DNF @ 45%. I almost made it the whole year without DNFing (Did-not-finish) a book. I decided that rather than slog through this story (which I believe has a rather predictable ending) I would call it quits, put it down and move on to something else I actually enjoyed. I couldn't bring myself to give this book a 1 star, even though I didn't finish it- because it's not TERRIBLE. It's just boring, repetitive and trying way too hard to be something that it's not. This story would have been fabulous as a novella or as part of a short story compilation. It feels too long and bloated for its own good, to be very honest. The emotions and feelings are there, but as the novel drags on and the same scenes are replayed over and over, it seems like the author is playing the same notes expecting the same responses. Yes, this child is bullied for being of Asian descent. His friend gets taken away to an internment camp because she's Japanese. The war is going on and there are foods being rationed, and fear is everywhere. This is all too true, and harsh, and accurate, but would have certainly been more poignant and powerful as a chord played once, rather than a child mangling a piano for five minutes.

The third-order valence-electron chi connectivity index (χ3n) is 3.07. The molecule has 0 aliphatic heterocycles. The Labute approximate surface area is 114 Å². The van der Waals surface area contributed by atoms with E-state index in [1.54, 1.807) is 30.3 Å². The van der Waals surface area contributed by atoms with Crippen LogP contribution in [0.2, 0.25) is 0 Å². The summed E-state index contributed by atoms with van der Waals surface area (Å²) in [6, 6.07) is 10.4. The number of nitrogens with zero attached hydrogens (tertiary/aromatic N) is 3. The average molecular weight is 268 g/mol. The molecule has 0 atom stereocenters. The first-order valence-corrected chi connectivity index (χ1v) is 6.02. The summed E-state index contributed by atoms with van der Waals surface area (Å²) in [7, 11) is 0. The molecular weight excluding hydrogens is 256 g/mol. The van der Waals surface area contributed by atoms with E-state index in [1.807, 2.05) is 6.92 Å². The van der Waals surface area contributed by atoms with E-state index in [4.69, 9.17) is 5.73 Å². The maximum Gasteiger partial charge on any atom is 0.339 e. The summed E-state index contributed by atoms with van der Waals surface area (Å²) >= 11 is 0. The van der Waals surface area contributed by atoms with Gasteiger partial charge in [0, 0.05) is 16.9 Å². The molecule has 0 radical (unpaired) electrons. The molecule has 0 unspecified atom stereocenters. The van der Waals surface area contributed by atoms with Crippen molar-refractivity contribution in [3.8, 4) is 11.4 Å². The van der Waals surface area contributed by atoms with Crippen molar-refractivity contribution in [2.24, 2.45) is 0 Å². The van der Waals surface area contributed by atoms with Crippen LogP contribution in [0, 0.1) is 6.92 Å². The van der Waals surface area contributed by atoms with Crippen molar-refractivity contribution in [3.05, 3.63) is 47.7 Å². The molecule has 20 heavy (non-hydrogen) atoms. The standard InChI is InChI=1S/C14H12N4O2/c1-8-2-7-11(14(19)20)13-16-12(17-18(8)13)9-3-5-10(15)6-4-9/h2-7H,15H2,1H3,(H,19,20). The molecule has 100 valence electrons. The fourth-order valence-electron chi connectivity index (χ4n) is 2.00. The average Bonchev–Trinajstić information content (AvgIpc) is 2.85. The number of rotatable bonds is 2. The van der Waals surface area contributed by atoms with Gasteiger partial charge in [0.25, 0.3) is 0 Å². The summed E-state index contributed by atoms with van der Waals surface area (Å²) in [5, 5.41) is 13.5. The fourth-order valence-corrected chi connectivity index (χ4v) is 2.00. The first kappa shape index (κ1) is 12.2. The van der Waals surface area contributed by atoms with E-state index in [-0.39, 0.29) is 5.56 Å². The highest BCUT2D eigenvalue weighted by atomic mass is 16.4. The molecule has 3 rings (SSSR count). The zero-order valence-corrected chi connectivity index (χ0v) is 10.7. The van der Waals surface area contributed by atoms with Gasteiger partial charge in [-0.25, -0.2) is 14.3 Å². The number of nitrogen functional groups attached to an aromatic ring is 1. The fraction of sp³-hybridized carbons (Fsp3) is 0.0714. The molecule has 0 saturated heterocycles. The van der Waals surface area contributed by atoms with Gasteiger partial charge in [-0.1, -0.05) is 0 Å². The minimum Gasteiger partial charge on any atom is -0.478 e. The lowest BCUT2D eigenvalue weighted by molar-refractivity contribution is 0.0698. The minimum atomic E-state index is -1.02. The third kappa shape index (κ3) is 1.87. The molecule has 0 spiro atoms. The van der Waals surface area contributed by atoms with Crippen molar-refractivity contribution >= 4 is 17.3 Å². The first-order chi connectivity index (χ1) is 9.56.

IndyPL_SteveB Nov 26, 2018

This is a moving novel of American history, racial divides, and family.

In 1986, widower Henry Lee is standing in front of an abandoned Seattle hotel, when the new owner brings out a Japanese parasol, left behind from World War II. His memories flash back to 1942, when he was the only Chinese-American student in the white middle school and his best friend was Keiko, the only Japanese-American girl at that school. As Ford spins out his tale, Henry for the first time tells his son of his own family conflicts with his conservative father over his friendship with Keiko.